Red Bank Catholic High School has announced a new initiative that will give students both flexibility and pre-college preparation across several innovative subject areas.

Called “Academic Pathways,” the program offers Red Bank students the opportunity to enhance their learning experience, allowing for customization in specific concentrations – much like declaring a major in college. The program begins with the 2021-22 academic year, though students can enroll up to their junior year.

The goals of the program are to engage students beyond the classroom, enable them to adapt to a rapidly changing global landscape, and promote Catholic-based, hands-on learning by doing and exploration.

“We are seeing more and more parents – and students – asking about specific course paths at open houses,” said Margaret Boland, RBC’s director of learning and innovative design. “Parents are much more focused on their students’ futures than ever before, and they are looking to see if we have the courses that will help their children follow desired career paths.”

Karen M. Falco, RBC associate principal, describes the program as “a flexible exploration of opportunities within the academic program and practical experience to guide students in an area of interest.”

Subject concentrations include Engineering and Design; Criminal Justice and Law; Medical Science and Health; Entrepreneurship and Business; Humanities and Social Sciences, and Entertainment, Arts and Media.

Working under the principle, “We have to go forward; we have to adapt,” RBC principal Robert Abatemarco and Falco spearheaded a committee nearly two years ago to determine how the school could best equip its students in a rapidly changing world.

The committee was presented with best practices from “Preparing Schools and School Systems for the 21st Century,” by Gary Marx, an author and expert in future-oriented leadership. Committee members said they recognized that today’s academic preparation must include innovation, flexibility and adaptability as they prepare RBC students for ongoing societal changes and their future career goals.

“Children today are growing up faster. They have more experience, travel globally, are involved in more activities,” Boland said. “In the near future, our students are going to be working differently, too, and we need to prepare them for that.”

Among the 21st century trends detailed in the book that Red Bank Catholic focused its attention: personalization, ingenuity, and depth, breadth and purpose of education.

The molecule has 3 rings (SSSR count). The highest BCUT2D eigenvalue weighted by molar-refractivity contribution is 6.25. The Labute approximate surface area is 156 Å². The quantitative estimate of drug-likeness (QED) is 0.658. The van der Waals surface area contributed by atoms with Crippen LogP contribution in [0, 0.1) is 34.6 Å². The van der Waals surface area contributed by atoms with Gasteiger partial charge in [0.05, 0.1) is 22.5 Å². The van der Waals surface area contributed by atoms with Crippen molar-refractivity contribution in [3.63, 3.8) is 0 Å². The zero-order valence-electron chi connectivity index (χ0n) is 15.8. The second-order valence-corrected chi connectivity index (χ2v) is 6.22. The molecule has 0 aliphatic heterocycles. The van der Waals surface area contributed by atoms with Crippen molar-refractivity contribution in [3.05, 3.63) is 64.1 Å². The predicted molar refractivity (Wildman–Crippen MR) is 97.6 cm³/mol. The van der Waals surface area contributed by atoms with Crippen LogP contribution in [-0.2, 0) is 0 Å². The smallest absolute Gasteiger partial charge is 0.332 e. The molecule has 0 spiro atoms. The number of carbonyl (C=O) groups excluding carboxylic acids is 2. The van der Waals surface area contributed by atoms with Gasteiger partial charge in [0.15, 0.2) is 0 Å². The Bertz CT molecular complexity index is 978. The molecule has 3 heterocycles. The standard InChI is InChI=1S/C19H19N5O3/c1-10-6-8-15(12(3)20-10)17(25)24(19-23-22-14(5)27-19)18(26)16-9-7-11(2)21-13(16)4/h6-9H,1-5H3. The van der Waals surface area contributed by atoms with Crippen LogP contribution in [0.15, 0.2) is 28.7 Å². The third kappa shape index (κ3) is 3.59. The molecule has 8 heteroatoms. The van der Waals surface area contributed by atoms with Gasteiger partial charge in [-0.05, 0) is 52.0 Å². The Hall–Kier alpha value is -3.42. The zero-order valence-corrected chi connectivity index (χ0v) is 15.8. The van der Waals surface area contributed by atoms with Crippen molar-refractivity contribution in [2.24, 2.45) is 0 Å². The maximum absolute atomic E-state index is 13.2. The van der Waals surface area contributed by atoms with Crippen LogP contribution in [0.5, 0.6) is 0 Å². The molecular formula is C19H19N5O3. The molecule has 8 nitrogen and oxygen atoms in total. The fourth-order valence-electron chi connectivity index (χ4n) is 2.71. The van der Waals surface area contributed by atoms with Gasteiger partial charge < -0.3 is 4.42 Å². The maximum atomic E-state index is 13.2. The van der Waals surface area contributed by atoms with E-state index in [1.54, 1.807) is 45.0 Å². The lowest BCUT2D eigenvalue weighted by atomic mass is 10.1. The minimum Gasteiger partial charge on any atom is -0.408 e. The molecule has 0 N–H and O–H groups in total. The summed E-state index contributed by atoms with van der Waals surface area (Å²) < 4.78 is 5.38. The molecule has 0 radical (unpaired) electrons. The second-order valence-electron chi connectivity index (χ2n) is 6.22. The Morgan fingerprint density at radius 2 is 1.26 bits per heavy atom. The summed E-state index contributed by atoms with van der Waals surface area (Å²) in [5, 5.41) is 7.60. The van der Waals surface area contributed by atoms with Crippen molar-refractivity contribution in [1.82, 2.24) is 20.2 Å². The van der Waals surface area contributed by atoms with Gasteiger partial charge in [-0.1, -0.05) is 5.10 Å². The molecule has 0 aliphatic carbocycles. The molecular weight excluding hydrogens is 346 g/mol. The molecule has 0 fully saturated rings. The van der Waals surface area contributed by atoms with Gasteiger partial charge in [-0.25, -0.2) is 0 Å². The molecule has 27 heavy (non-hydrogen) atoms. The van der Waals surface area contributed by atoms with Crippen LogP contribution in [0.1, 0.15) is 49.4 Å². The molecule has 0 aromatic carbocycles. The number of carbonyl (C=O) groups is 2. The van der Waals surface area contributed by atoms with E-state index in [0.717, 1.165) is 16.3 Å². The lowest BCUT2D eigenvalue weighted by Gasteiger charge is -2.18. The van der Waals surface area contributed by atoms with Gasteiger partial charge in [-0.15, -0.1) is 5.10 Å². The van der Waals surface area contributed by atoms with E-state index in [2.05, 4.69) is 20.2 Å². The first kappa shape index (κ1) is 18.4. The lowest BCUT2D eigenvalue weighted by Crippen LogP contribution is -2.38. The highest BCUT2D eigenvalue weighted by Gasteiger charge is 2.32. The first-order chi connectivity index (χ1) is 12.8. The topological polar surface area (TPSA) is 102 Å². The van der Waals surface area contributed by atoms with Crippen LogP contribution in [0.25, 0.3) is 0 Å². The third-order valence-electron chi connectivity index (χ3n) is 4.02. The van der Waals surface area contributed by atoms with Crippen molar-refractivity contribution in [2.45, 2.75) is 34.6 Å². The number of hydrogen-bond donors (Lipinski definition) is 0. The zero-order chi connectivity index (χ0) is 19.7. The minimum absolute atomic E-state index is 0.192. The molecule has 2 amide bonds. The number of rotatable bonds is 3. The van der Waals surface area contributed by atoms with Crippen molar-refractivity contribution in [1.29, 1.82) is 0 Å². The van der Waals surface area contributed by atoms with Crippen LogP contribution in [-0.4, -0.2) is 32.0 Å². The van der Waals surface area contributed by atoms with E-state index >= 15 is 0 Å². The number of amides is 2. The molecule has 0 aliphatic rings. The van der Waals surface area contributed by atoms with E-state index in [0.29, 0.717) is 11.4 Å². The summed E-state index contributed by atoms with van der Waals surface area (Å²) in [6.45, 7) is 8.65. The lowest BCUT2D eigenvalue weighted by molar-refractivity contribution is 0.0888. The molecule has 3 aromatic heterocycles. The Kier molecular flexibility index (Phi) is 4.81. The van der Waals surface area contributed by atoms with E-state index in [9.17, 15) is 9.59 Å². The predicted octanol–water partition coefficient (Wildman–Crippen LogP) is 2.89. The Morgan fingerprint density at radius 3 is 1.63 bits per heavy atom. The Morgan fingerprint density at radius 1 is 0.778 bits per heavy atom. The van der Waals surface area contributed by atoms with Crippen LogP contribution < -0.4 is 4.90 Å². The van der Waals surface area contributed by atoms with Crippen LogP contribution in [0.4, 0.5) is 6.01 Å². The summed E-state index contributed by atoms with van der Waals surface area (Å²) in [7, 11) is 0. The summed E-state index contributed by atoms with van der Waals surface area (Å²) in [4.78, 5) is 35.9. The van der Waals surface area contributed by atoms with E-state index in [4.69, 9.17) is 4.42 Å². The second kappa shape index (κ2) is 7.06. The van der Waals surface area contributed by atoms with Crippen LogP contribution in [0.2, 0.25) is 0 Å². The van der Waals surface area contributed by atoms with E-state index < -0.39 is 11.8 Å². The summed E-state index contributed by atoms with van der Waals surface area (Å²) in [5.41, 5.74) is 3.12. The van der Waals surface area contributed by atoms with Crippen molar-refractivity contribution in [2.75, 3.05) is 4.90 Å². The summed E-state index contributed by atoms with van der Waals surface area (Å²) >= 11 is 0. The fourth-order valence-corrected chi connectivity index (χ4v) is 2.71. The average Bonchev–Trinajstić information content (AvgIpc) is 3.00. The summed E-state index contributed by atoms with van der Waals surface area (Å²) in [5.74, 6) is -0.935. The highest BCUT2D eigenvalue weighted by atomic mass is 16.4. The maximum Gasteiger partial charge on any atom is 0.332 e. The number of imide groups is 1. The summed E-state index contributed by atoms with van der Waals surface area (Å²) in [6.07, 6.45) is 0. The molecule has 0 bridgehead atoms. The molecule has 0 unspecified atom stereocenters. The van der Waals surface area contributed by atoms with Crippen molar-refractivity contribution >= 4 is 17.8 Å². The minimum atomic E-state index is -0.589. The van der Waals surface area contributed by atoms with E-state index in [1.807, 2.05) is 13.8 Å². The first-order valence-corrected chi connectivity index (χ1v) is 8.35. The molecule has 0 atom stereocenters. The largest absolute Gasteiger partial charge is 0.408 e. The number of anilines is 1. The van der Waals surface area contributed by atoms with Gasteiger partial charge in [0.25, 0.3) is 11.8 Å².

“Today, there is more of a concern for students when it comes to, ‘What am I going to do? What are we using our education for?” Boland said. “We need to help them answer those questions.”

“Let’s get to the depths of who these students are and explore their gifts and talents in new ways,” she said, adding that though students may change their course/interest of study, the program lays a path for the exploration of interests.

As the program continues, the school’s standing Pathways committee will continue to monitor its success and evolve the curriculum when needed with feedback from faculty and students.

Information on each Pathway is thoughtfully presented by sections, beginning with the “Inspiration” or mission statement for the course collection, followed by a list of courses under the header “Exploration,” and finally a collection of possible “Destinations” or career paths students can pursue following the Pathways experience.

After completing a minimum of four courses with his or her focus area, each student must create a “Capstone” – an internship or final project “where the student exhibits quality and depth of knowledge in the selected Pathway,” Falco explained. “Upon completion of a Pathway, the student’s college application packet will include a letter that describes the Pathways program, with the name of the completed Pathway, and the specific course titles that were taken to meet [its] requirements.”

Declaring a Pathway, officials said, “is an additional option for students who want to pursue a career path or passion. … These opportunities will help students cultivate their capabilities, assess and solidify career goals, and help refine choices for postsecondary work.”

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